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Modal verbs 2
Can, could, and be able to, talking about ability.
A- We sometimes use be able to instead of can and could to talk about ability. However, we avoid be able to:
=> when we talk about something that is happening as we speak:
- Watch me, Mum; I can stand on one leg, ( not... I'm able to stand on one leg)
=> Before passives:
- CDs can now be copied easily. (rather than CDs are now able to be copied..)
=> When the meaning is know how to:
- Can you cook? (rather than Are you able to cook?)
B- If we talk about a single achievement, rather than a general ability in the past, we usually use be able to rather than could. Compare:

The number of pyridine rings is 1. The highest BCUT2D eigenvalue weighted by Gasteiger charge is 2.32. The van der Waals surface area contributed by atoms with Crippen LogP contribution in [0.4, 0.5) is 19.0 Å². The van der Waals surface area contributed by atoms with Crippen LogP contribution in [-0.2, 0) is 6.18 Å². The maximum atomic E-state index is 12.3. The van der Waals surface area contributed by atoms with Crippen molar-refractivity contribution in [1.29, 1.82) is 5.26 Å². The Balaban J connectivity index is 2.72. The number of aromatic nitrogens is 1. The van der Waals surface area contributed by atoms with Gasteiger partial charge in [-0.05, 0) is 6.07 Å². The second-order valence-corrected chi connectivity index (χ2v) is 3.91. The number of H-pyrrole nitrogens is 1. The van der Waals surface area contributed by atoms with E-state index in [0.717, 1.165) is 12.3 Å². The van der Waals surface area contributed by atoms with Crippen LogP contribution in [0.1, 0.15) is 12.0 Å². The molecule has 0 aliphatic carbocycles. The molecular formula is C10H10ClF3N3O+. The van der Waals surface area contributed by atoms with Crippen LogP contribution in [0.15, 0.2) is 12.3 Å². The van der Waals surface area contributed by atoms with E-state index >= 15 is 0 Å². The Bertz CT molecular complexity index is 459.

- Sue could play the flute quite well. (or ..was able to...; a general ability) and
- She swam strongly and she was able to cross the river easily, even though it was swollen by the heavy rain. (not She swam strongly and could cross....; a specific achievement)
However, could is usually more natural:
=> In negative sentences:
- I tried to get up but I couldn't move. ( rather than .. I wasn't able to move.)
=> With sense verbs- e.g. feel, hear, see, smell, taste- and with verbs of thinking
e.g.believe,decide, remember, understand:
- I could remember the crash, but nothing after that. ( rather than I was able to remember...)
=> After the phrases the only thing/ place/ time, and after all when it means the only thing:
- All we could see were his feet. (rather than All we were able to ....)
=> To suggest that something almost didn't happen, especially with almost, hardly, just, nearly:
- I could nearly touch the ceiling. ( rather than I was nearly able to... )
Choose the correct or more natural answer.
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